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Opportunities in Ocean Sciences: Challenges on the Horizon
Modern Observations as an Enabling Technology
Ocean observations have always been the driver of new knowledge and predictive capabilities in the ocean and its basins. Ocean drilling has produced sediment cores that provide our best long-term records of natural climate fluctuations. Submersible observations (both piloted and robotic) opened our eyes to hydrothermal vents and the unique life forms that surround them. Our present ability to forecast and assess El Niño variability depends critically on the coupling of extensive oceanic and atmospheric observations with increasingly accurate computer models. Despite these and many other accomplishments, the oceans remain vastly undersampled in time and space.
With new technologies, new kinds and levels of ocean, ocean/atmosphere, and ocean/solid earth observations can be made. There is a continuing need for flexible, highly capable research vessels to improve the current aging fleet. In addition, the development of robotic, autonomous undersea vessels will make exciting new discoveries possible. In the future, data from ocean sensors, undersea vehicles, and satellites can be combined with highly capable communications systems and computer models to assess the evolving daily state of ocean currents, temperature, nutrients, biota, ice, and air-sea fluxes. The overall system can then display for anyone, on the world wide web, accurate estimates of the present state of the ocean. The information can be put to practical use for such diverse purposes as improved weather prediction, safer offshore operations, better short-term climate forecasts (e.g. El Niño), and more successful management of living resources. The resulting system will be capable of providing as good an ongoing assessment of the ocean as is currently taken for granted for the atmosphere and land surfaces.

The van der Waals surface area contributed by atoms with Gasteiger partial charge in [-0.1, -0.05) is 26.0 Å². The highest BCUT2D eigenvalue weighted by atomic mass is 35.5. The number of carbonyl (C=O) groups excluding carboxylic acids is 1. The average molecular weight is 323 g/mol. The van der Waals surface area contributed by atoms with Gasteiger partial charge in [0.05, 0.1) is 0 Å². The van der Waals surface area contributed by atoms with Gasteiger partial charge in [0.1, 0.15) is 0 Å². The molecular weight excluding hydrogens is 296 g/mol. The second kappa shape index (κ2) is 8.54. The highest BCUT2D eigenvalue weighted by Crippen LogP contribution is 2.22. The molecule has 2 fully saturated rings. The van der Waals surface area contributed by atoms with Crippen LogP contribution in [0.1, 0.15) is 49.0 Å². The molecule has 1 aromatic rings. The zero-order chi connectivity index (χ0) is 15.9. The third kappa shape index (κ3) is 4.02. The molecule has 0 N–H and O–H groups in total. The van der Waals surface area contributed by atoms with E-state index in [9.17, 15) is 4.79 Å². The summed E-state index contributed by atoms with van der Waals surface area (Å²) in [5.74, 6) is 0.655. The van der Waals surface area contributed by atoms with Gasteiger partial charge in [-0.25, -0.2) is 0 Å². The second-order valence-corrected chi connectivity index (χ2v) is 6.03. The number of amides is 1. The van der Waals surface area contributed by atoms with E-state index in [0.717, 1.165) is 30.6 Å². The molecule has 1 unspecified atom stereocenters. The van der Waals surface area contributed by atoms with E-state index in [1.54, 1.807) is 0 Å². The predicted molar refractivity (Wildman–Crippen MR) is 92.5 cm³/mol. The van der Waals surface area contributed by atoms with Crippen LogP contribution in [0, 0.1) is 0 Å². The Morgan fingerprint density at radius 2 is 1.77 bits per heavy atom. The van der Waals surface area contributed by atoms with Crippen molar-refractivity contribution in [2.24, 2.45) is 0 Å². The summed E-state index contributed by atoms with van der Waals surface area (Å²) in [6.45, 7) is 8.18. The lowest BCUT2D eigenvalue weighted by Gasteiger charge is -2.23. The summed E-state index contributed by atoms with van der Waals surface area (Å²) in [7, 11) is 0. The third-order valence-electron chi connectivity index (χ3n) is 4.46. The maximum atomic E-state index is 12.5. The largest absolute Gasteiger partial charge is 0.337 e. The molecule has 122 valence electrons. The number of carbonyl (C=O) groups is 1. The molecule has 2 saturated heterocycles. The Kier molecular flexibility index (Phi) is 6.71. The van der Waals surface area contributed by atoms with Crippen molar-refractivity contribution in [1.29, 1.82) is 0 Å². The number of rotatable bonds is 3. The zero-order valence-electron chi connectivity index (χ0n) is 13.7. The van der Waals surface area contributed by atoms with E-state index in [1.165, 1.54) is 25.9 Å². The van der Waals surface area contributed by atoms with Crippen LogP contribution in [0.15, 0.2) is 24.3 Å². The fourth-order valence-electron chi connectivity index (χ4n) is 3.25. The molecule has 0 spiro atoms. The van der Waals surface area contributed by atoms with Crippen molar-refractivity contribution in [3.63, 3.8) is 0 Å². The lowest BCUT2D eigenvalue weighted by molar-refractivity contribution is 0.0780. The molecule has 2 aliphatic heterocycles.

An increase in ocean drilling capability is needed to address a range of scientific problems that require sophisticated technologies for drilling deep holes and under difficult geological conditions. In addition, hundreds of shallower holes are needed to understand recent climate fluctuations and their regional variability. Taken together, these observations could generate a level of discovery and excitement similar to that produced by the best images from outer space.
The ocean sciences are at a critical point. Advances in technology and fundamental concepts have reached a point where substantial progress can be made on a number of societally important issues in the coming decades. Major improvements in understanding, use, and management of the ocean can now be expected if a genuine commitment is made to the required level of research effort.